Manowar – Warriors of the World re-issue
Most people are ruled by a fear of what other people think. If they don’t end up looking cool to their friend group, they fear they have become invalidated and are worthless. As a result, people have difficulty accepting anything which is not ironic, contrived and vague.
On the other hand, there’s Manowar.
If you need a good dose of healthy fighting spirit, and a sense of both power and beauty in life, and like the thought of of no longer caring what the in-crowd thinks, Manowar can be liberation. There is no doubting that this music is bombastic and emotionally transparent and direct, which some might call “cheesy.”
However, it’s completely ludicrous to assume that this is any more cheesy than your average metal or rock band. What makes it stand out is that it isn’t neurotic. It embraces a pure heavy metal spirit that affirms bravery, strength, power and a desire for life to be more than “practical” and dollars and cents. You might find it awakening the part of you we might even call… a soul.
That being said, Manowar create in the hazy area between classic heavy metal, glam or stadium metal, and speed metal. They use a lot of speed metal technique to give some backbone to songs which are not afraid to explore melody, mood and atmosphere. What seems like a straightforward heavy metal album has a number of surprises.
You think the intellectuals would like it. What other heavy metal album busts out a Puccini aria from Turandot on the third track, complete with cascading power chord riffs backing up vocalist Eric Adams as he entirely competently belts out this song? Further, despite its many side-steps and quirks, this album is a concept work. How many bands dedicate an album not to war, but those who fight? And make it interesting throughout?
True, there’s a ton of balladry here. There’s a reason that glam metal is included in the list of Manowar influences. These guys took the effete ballads to cheesy women that made glam bands both rich and annoying, and have injected them with instead with a sense of masculine power and the satisfaction of putting things to right when they are disordered. How else to explain the relentlessly patriotic “The Fight for Freedom” two songs away from a tribute to Odin that sounds like a more radio-friendly Bathory? Warriors of the World provides metal fans with a way to connect to emotion without giving in to the weakness of self-doubt and displacement.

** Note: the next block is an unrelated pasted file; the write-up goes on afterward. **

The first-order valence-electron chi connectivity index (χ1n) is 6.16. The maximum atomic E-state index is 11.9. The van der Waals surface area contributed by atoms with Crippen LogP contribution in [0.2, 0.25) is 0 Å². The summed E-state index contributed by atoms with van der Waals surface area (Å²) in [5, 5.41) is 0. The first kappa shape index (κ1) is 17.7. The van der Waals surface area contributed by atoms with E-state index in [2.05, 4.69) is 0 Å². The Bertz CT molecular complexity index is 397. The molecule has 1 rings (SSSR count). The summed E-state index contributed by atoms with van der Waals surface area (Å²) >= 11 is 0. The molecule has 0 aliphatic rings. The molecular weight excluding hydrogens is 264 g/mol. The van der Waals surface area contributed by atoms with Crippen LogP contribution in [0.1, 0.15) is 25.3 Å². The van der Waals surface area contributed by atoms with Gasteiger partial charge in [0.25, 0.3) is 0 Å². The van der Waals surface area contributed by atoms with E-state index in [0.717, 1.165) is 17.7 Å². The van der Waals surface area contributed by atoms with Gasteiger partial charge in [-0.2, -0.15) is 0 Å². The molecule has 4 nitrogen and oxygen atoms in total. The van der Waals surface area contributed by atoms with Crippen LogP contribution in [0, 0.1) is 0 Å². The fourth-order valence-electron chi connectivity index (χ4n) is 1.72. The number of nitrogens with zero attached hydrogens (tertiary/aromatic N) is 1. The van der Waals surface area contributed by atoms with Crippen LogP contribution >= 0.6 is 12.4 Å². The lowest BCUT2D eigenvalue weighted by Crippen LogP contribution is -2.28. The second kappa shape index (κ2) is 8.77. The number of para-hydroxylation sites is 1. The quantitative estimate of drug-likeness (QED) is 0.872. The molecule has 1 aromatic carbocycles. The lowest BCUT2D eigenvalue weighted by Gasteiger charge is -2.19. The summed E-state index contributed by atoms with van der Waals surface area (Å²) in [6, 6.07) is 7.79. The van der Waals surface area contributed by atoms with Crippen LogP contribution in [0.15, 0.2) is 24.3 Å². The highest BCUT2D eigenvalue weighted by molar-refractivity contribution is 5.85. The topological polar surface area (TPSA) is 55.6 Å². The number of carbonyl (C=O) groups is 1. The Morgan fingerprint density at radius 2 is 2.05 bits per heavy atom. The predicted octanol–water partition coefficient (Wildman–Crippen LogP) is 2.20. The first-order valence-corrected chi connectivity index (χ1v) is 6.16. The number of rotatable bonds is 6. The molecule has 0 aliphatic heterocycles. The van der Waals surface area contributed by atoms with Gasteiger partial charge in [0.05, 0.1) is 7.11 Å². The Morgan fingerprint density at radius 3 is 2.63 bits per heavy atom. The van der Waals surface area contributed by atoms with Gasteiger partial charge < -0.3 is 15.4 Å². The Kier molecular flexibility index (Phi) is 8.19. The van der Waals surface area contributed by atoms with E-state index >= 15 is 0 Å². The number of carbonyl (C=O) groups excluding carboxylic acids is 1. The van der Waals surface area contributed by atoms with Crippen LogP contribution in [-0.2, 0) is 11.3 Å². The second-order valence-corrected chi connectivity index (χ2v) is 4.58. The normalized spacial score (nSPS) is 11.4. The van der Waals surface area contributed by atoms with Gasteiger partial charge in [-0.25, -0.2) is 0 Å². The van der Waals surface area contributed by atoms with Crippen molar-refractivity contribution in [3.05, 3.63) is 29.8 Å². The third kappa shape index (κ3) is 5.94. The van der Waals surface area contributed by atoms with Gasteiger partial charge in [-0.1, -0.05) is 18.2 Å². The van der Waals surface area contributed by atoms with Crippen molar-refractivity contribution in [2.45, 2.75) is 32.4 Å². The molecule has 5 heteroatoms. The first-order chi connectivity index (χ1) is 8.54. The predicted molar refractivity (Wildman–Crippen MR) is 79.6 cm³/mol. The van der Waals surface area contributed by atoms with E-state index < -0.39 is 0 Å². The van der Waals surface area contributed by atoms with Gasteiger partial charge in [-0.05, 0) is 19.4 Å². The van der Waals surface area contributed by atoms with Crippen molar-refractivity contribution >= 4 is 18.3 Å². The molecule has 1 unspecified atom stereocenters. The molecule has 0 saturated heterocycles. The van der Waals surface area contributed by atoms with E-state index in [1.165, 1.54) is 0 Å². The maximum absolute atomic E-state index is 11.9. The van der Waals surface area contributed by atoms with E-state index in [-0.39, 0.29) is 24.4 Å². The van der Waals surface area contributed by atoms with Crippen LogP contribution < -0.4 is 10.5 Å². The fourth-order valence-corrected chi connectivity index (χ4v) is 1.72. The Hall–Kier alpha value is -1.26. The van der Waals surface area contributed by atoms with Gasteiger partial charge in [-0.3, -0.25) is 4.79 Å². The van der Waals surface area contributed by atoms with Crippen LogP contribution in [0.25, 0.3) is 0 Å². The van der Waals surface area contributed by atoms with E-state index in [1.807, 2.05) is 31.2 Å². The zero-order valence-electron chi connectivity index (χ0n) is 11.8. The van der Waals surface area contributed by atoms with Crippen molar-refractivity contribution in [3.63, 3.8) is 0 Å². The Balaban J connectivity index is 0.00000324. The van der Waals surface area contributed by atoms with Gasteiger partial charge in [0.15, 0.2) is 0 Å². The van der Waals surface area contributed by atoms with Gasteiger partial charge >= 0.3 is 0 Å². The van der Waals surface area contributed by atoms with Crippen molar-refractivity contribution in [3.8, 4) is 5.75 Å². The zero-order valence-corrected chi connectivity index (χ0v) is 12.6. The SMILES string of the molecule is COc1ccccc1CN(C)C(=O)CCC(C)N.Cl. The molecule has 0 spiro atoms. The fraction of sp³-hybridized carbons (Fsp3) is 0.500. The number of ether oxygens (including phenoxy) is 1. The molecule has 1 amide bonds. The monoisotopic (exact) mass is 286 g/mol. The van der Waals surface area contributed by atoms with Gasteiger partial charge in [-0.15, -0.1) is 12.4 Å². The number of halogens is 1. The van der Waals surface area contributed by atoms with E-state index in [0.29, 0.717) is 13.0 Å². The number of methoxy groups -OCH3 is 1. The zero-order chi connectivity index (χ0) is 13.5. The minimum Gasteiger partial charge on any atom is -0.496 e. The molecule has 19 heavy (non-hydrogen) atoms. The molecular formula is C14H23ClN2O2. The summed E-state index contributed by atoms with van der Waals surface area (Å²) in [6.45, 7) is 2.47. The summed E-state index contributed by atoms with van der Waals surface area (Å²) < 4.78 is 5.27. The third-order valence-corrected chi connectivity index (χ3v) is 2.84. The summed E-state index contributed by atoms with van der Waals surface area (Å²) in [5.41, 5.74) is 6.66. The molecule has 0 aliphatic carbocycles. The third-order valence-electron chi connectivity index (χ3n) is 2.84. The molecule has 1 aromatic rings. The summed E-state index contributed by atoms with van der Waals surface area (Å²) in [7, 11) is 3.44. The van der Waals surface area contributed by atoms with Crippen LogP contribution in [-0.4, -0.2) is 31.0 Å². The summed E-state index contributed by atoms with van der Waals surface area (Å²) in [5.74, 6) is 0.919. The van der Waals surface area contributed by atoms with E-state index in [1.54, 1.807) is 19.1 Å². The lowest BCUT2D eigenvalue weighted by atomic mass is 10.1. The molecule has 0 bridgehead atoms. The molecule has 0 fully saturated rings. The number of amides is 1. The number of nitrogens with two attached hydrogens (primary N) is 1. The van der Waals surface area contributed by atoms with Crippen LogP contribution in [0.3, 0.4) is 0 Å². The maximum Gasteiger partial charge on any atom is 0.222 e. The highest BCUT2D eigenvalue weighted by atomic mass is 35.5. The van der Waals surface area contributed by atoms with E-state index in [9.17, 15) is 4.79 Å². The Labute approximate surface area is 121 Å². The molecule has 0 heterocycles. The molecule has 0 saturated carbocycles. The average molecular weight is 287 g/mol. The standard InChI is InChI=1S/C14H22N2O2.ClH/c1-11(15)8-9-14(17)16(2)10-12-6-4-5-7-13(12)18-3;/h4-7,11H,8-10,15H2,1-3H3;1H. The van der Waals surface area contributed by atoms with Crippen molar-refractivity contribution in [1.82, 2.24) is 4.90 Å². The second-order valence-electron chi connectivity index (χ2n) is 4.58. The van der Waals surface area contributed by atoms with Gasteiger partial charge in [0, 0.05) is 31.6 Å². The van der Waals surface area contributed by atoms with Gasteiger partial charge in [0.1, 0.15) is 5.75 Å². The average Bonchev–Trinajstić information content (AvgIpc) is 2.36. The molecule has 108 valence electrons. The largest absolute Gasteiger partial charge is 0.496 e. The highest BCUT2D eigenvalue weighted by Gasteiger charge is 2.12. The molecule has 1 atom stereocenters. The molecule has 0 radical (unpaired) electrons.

The reason we listen to Manowar is that it is just solidly great heavy metal. Like a good opera, each song builds up until there’s energy ready to explode and then it unleashes its momentum into a new direction that becomes as anthemic, foot-tapping and lighter-waving as the best from rock ‘n’ roll as a whole. At these moments, the listener feels like a wave of power bursting free from its containment and raging across a world ripe for destruction. It’s hard to deny the essential appeal of “Warriors of the World,” which is both catchy and elegant.
If you liked Def Leppard in high school, or find the more aggressive moments of Led Zeppelin make you want to punch out your boss and ask out your unspoken high school crush even though she lives three states away, you will immediately pick up on the appeal of this record. The additional technique just makes this more powerful. It’s harder to spot the Queen and Jethro Tull influences, but they are as much part of this album as the Metallica-inspired E-chord rhythm noodling.
Warriors of the World now sounds better than ever thanks to a remaster which didn’t just turn up the volume with the help of compression. It is louder, but dynamics are preserved, and some things that were quieter in the mix the first time have come back with strength. This is especially important with the many vocal tracks and complex interweaving of guitars, vocals and chorus on this album. What makes the album appreciated is its timeless heavy metal quality.
This seems to have been the intent all along. Having conquered basic heavy metal moods, Manowar opted for an ambitious offering with their ninth studio album, and time has been kind to it as it rises above the limited imagination of others. Don’t worry about what the people you think are your friends “think.” Enjoy this for the ambitious musical offering of pure heavy metal spirit that it is.